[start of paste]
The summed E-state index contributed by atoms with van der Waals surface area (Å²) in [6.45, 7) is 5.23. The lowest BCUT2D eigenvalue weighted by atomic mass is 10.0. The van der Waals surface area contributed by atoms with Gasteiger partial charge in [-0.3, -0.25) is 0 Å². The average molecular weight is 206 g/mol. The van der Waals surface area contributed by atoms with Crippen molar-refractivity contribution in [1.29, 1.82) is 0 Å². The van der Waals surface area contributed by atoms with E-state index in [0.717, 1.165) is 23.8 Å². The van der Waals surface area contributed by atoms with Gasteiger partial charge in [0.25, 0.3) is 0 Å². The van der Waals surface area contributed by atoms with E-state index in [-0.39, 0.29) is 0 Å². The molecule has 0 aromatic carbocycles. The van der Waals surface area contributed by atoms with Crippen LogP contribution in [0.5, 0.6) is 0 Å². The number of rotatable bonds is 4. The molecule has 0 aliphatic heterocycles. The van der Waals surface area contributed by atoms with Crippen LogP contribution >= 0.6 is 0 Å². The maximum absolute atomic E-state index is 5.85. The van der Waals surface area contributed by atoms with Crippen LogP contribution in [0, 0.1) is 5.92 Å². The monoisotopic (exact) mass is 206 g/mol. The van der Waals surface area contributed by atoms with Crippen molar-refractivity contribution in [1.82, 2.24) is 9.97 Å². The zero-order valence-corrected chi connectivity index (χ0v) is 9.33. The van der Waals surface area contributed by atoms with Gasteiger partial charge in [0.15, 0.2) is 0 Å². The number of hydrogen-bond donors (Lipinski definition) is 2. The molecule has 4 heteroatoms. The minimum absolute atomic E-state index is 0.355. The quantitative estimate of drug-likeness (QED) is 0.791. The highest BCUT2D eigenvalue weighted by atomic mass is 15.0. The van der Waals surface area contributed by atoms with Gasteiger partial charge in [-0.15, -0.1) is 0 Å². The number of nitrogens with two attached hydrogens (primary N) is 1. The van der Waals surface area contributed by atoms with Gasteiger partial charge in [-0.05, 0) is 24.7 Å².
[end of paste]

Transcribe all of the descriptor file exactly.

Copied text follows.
The summed E-state index contributed by atoms with van der Waals surface area (Å²) in [6.45, 7) is 5.23. The lowest BCUT2D eigenvalue weighted by atomic mass is 10.0. The van der Waals surface area contributed by atoms with Gasteiger partial charge in [-0.3, -0.25) is 0 Å². The average molecular weight is 206 g/mol. The van der Waals surface area contributed by atoms with Crippen molar-refractivity contribution in [1.29, 1.82) is 0 Å². The van der Waals surface area contributed by atoms with E-state index in [0.717, 1.165) is 23.8 Å². The van der Waals surface area contributed by atoms with Gasteiger partial charge in [0.25, 0.3) is 0 Å². The van der Waals surface area contributed by atoms with E-state index in [-0.39, 0.29) is 0 Å². The molecule has 0 aromatic carbocycles. The van der Waals surface area contributed by atoms with Crippen LogP contribution in [0.5, 0.6) is 0 Å². The number of rotatable bonds is 4. The molecule has 0 aliphatic heterocycles. The van der Waals surface area contributed by atoms with Crippen LogP contribution >= 0.6 is 0 Å². The maximum absolute atomic E-state index is 5.85. The van der Waals surface area contributed by atoms with Crippen LogP contribution in [0, 0.1) is 5.92 Å². The monoisotopic (exact) mass is 206 g/mol. The van der Waals surface area contributed by atoms with Crippen molar-refractivity contribution in [1.82, 2.24) is 9.97 Å². The zero-order valence-corrected chi connectivity index (χ0v) is 9.33. The van der Waals surface area contributed by atoms with Gasteiger partial charge in [0.15, 0.2) is 0 Å². The number of hydrogen-bond donors (Lipinski definition) is 2. The molecule has 4 heteroatoms. The minimum absolute atomic E-state index is 0.355. The quantitative estimate of drug-likeness (QED) is 0.791. The highest BCUT2D eigenvalue weighted by atomic mass is 15.0. The van der Waals surface area contributed by atoms with Gasteiger partial charge in [-0.15, -0.1) is 0 Å². The number of nitrogens with two attached hydrogens (primary N) is 1. The van der Waals surface area contributed by atoms with Gasteiger partial charge in [-0.05, 0) is 24.7 Å².